There are continuing discussions in the off-grid lighting world about the merits of small hand-held solar lights Vs larger solar home systems. This was touched upon in a great article in the Economist recently and is an issue that crops up regularly. Here we hear from Victoria Arch, who echoes our own sentiment, that small solar lights are the perfect gateway to larger home systems. And with the introduction of Pay-As-You-Go systems this first rung on the energy ladder is going to be even easier to get a foot on. The perfect news to kick-start the UN International Year of Light.
‘What is the role of the solar lantern in energy access? In July of last year, I attended an Engineering for Change Webinar called“Off Grid Technology Perspectives, The Case of the Solar Lantern”that explored this question. The webinar included thoughtful, context-setting presentations from Guarav Manchanda of One Degree Solar, Ned Tozun of d.light Design, and Dr. Harald Schützeichel of Sun-Connect eG. The presentations were followed by a discussion that included an interesting exchange between Dr. Schützeichel and the webinar moderator Russell Sturm, who is Head of the Energy Access Advisory at the International Finance Corporation. In publications and presentations (including this webinar), Dr. Schützeichel has openly challenged a perceived focus by the international aid, finance and social enterprise communities on solar lanterns as the primary means to combat energy poverty in emerging markets.
He argues that there is a discrepancy between what the energy poor in emerging markets want, which is essentially energy access on parity with grid connection, and what he believes the Western world thinks they need, which is a replacement for kerosene wick lamps. As a result, there is a Western-driven overemphasis on the distribution of small solar lamps that force off-grid energy consumers to remain, essentially, under-electrified.
The core tenet of this argument is not new. As SolarAid mentions in a previous post, a debate over the benefits of solar lamps versus full solar home systems (SHSs) has recently “been rumbling”, with some practitioners suggesting that there is an inherent trade-off between the two that makes it an either/or situation.
During the webinar discussion, Mr. Sturm presented a lucid argument that the challenge of full electrification is less one of Western perception than one of financial practicality. Outright purchases of SHSs are only possible for a higher-income band of the off-grid population. This necessarily leaves out a considerable percentage of the 1.3 billion people beyond the grid. Financing can facilitate access, and certainly has in the stunningly successful Bangladesh SHS market. But replicating the Bangladeshi success requires a similarly massive pool of low-interest capital that is not readily available outside of targeted government programmes. Mr. Sturm argued that to truly and rapidly scale energy access to billions of people, an incremental process is needed whereby people are able to affordably grab the first “rung” of the energy ladder in order to then move to the second.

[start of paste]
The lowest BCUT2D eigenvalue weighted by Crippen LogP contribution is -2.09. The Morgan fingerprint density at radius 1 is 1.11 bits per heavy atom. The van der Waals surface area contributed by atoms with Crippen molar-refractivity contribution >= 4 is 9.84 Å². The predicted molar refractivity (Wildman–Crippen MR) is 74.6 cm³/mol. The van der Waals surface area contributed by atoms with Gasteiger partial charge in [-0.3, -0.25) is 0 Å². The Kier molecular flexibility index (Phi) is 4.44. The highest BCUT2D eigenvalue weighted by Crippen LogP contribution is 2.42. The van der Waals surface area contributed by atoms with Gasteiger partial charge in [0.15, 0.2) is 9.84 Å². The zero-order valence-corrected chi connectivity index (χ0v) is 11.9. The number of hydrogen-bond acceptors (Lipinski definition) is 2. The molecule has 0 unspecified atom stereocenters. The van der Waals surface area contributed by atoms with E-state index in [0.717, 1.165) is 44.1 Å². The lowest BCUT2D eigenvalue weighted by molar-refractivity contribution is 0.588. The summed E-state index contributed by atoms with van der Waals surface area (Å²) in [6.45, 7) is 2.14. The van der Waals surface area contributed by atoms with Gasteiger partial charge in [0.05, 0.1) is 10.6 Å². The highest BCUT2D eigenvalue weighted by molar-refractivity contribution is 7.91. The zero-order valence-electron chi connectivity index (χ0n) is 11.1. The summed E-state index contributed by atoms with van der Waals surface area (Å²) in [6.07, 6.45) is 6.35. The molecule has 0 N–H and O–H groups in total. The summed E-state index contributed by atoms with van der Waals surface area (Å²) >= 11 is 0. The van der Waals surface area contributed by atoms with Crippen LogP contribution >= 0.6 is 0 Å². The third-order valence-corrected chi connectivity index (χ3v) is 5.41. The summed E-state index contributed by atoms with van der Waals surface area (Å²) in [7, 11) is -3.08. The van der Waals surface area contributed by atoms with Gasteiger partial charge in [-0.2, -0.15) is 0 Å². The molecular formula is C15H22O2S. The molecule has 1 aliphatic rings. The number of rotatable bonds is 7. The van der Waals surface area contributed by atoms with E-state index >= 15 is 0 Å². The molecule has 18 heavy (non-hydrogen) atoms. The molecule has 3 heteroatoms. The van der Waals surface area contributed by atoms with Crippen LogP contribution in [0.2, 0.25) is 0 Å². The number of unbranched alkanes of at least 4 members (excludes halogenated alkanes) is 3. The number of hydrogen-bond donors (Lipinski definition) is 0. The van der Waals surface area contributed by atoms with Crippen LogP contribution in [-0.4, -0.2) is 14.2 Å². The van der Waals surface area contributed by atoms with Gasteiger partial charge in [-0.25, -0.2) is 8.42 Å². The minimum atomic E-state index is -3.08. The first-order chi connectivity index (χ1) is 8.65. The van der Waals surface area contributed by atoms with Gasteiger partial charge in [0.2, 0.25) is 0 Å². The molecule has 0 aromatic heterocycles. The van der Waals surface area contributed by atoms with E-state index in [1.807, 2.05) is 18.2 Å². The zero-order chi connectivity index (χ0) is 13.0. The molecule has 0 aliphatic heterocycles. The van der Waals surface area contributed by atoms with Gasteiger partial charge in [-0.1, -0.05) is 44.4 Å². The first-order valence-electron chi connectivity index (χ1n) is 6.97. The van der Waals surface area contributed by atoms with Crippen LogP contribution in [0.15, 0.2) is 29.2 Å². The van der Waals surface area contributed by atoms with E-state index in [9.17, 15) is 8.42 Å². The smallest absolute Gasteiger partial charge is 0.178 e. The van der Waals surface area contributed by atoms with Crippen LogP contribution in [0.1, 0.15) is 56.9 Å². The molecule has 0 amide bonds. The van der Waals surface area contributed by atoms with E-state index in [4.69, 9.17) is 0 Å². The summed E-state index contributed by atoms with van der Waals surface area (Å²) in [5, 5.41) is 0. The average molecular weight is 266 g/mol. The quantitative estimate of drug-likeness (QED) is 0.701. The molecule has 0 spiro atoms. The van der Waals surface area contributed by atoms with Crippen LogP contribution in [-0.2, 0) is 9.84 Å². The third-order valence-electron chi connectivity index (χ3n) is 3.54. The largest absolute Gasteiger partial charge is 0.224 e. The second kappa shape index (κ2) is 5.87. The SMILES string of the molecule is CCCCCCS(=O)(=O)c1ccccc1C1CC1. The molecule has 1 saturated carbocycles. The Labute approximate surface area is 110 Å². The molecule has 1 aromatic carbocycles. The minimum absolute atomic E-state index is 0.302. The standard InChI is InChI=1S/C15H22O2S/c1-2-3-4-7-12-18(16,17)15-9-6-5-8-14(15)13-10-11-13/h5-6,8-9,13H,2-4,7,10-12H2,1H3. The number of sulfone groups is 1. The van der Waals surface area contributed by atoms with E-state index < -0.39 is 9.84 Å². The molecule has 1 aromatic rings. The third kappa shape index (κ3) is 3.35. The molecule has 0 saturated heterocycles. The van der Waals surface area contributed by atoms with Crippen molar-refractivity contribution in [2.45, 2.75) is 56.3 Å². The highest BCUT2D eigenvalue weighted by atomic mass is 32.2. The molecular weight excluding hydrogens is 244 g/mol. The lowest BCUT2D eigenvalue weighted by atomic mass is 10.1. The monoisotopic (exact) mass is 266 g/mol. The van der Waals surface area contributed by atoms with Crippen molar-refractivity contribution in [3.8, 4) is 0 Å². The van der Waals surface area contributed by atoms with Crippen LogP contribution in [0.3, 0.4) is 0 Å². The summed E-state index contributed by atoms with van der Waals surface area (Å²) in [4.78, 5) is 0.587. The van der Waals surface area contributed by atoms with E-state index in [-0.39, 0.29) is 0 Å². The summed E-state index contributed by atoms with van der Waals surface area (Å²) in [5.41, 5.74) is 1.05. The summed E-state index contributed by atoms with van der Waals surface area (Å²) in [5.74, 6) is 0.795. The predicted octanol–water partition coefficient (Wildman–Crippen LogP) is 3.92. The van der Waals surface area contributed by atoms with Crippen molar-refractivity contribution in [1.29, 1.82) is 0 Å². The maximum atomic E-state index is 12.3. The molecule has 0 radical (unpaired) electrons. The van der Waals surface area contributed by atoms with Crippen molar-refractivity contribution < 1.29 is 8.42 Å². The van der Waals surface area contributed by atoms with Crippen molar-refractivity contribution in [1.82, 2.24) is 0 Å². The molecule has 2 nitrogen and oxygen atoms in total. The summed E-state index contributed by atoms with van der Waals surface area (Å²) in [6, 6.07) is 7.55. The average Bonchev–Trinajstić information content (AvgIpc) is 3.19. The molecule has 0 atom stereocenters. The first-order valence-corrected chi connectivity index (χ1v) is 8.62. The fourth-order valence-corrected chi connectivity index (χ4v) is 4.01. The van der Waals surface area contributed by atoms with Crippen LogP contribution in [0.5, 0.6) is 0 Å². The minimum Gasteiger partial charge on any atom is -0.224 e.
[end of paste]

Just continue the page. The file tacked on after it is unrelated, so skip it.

This webinar and discussion was brought to my mind by Greenlight Planet and Angaza’s recent announcement of the Sun King Eco Easy Buy solar lantern. The Eco Easy Buy is the first commercially available Pay-As-You-Go (PAYG) entry level solar lamp, designed to be within financial reach of every kerosene-dependent household in emerging markets. It is purchased incrementally over approximately 2 months, at a weekly price below a household’s average kerosene expenditure.
This radically affordable solar product represents the true first rung of the modern energy ladder. Pilot sales of the Eco Easy Buy with SolarAid’s wholly owned social enterprise SunnyMoney have shown that introducing PAYG pricing can more than quadruple sales volumes (a proxy for the product’s market reach). In addition, SunnyMoney customers that purchase a PAYG lamp gain an informal “credit” score on Angaza’s software system; SunnyMoney can leverage this data to evaluate the risk of financing the customer’s purchase of a higher-wattage solar device, thus moving them to the next rung of the ladder. Data-driven distribution and decreased financing risk increases the likelihood of private capital deployment into the market (to join innovative leaders like SunFunder), easing working capital constraints throughout the value chain and facilitating scale.
The Sun King Eco Easy Buy is set to revolutionize energy access for Base of the Pyramid customers and finally ensure no one is left in the dark. Even the most affordable light currently sold by SunnyMoney is still out of reach for some. By introducing PAYG pricing at the lowest rung, we have a chance to realize the energy ladder that Mr. Sturm discussed, with the end goal of achieving full universal energy access. Debates aside, I believe this is what all practitioners understand that energy consumers around the world both want, and deserve.’
Victoria Arch is the Director of Strategy at Angaza Design, a San Francisco-based social enterprise providing Pay-As-You-Go solutions for solar devices. She has a BS from Stanford, and a PhD from UCLA.
For more on this you can follow Victoria on @tori_arch.